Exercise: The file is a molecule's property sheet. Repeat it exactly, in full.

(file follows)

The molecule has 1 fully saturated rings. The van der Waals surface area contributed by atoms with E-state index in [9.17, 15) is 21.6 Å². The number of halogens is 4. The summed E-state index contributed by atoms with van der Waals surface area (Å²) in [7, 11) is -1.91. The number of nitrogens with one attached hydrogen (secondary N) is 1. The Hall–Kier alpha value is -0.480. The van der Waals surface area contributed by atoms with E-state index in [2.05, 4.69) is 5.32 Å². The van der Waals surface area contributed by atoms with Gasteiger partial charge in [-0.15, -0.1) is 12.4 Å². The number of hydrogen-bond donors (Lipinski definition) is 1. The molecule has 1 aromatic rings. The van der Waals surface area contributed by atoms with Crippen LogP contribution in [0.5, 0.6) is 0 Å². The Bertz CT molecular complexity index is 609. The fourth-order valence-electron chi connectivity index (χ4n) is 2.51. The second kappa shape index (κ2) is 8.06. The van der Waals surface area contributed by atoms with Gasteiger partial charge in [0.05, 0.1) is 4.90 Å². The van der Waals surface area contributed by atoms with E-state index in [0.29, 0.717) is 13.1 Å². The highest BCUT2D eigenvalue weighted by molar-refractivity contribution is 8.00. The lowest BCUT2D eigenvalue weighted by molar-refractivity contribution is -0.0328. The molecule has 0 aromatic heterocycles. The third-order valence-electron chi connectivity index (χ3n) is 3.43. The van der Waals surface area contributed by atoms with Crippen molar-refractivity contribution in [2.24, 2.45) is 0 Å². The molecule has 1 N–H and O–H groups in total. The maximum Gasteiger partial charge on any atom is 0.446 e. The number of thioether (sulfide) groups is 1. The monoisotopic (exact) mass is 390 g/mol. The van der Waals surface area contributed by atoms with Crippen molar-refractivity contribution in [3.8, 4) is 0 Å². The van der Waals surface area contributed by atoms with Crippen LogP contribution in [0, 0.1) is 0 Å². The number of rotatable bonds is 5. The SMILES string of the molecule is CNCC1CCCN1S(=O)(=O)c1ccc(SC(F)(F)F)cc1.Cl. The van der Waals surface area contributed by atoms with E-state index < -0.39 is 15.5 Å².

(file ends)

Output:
The molecule has 1 fully saturated rings. The van der Waals surface area contributed by atoms with E-state index in [9.17, 15) is 21.6 Å². The number of halogens is 4. The summed E-state index contributed by atoms with van der Waals surface area (Å²) in [7, 11) is -1.91. The number of nitrogens with one attached hydrogen (secondary N) is 1. The Hall–Kier alpha value is -0.480. The van der Waals surface area contributed by atoms with E-state index in [2.05, 4.69) is 5.32 Å². The van der Waals surface area contributed by atoms with Gasteiger partial charge in [-0.15, -0.1) is 12.4 Å². The number of hydrogen-bond donors (Lipinski definition) is 1. The molecule has 1 aromatic rings. The van der Waals surface area contributed by atoms with Crippen LogP contribution in [0.5, 0.6) is 0 Å². The Bertz CT molecular complexity index is 609. The fourth-order valence-electron chi connectivity index (χ4n) is 2.51. The second kappa shape index (κ2) is 8.06. The van der Waals surface area contributed by atoms with Gasteiger partial charge in [0.05, 0.1) is 4.90 Å². The van der Waals surface area contributed by atoms with E-state index in [0.29, 0.717) is 13.1 Å². The highest BCUT2D eigenvalue weighted by molar-refractivity contribution is 8.00. The lowest BCUT2D eigenvalue weighted by molar-refractivity contribution is -0.0328. The molecule has 0 aromatic heterocycles. The third-order valence-electron chi connectivity index (χ3n) is 3.43. The van der Waals surface area contributed by atoms with Crippen molar-refractivity contribution in [2.24, 2.45) is 0 Å². The molecule has 1 N–H and O–H groups in total. The maximum Gasteiger partial charge on any atom is 0.446 e. The number of thioether (sulfide) groups is 1. The monoisotopic (exact) mass is 390 g/mol. The van der Waals surface area contributed by atoms with Crippen molar-refractivity contribution in [3.8, 4) is 0 Å². The van der Waals surface area contributed by atoms with Crippen LogP contribution in [0, 0.1) is 0 Å². The number of rotatable bonds is 5. The SMILES string of the molecule is CNCC1CCCN1S(=O)(=O)c1ccc(SC(F)(F)F)cc1.Cl. The van der Waals surface area contributed by atoms with E-state index < -0.39 is 15.5 Å².